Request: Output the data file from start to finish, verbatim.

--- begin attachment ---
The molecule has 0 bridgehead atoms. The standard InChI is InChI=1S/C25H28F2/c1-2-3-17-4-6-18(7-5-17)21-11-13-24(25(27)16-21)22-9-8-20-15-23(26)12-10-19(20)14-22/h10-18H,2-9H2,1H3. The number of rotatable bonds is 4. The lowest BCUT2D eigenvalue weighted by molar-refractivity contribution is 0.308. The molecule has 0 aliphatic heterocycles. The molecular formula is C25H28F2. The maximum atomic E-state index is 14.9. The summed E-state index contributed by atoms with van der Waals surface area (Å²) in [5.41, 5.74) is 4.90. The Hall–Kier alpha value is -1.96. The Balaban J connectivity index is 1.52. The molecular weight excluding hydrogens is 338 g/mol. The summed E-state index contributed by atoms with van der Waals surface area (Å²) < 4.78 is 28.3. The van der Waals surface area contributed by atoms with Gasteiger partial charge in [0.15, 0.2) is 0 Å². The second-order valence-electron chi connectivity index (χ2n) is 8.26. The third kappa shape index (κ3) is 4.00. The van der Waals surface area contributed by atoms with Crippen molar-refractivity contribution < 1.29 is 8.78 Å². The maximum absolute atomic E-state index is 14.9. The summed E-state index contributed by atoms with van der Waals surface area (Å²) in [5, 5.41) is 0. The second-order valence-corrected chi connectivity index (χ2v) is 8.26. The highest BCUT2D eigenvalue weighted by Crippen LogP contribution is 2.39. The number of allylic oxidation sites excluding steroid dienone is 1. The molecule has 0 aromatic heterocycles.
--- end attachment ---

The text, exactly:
The molecule has 0 bridgehead atoms. The standard InChI is InChI=1S/C25H28F2/c1-2-3-17-4-6-18(7-5-17)21-11-13-24(25(27)16-21)22-9-8-20-15-23(26)12-10-19(20)14-22/h10-18H,2-9H2,1H3. The number of rotatable bonds is 4. The lowest BCUT2D eigenvalue weighted by molar-refractivity contribution is 0.308. The molecule has 0 aliphatic heterocycles. The molecular formula is C25H28F2. The maximum atomic E-state index is 14.9. The summed E-state index contributed by atoms with van der Waals surface area (Å²) in [5.41, 5.74) is 4.90. The Hall–Kier alpha value is -1.96. The Balaban J connectivity index is 1.52. The molecular weight excluding hydrogens is 338 g/mol. The summed E-state index contributed by atoms with van der Waals surface area (Å²) < 4.78 is 28.3. The van der Waals surface area contributed by atoms with Gasteiger partial charge in [0.15, 0.2) is 0 Å². The second-order valence-electron chi connectivity index (χ2n) is 8.26. The third kappa shape index (κ3) is 4.00. The van der Waals surface area contributed by atoms with Crippen molar-refractivity contribution < 1.29 is 8.78 Å². The maximum absolute atomic E-state index is 14.9. The summed E-state index contributed by atoms with van der Waals surface area (Å²) in [5, 5.41) is 0. The second-order valence-corrected chi connectivity index (χ2v) is 8.26. The highest BCUT2D eigenvalue weighted by Crippen LogP contribution is 2.39. The number of allylic oxidation sites excluding steroid dienone is 1. The molecule has 0 aromatic heterocycles.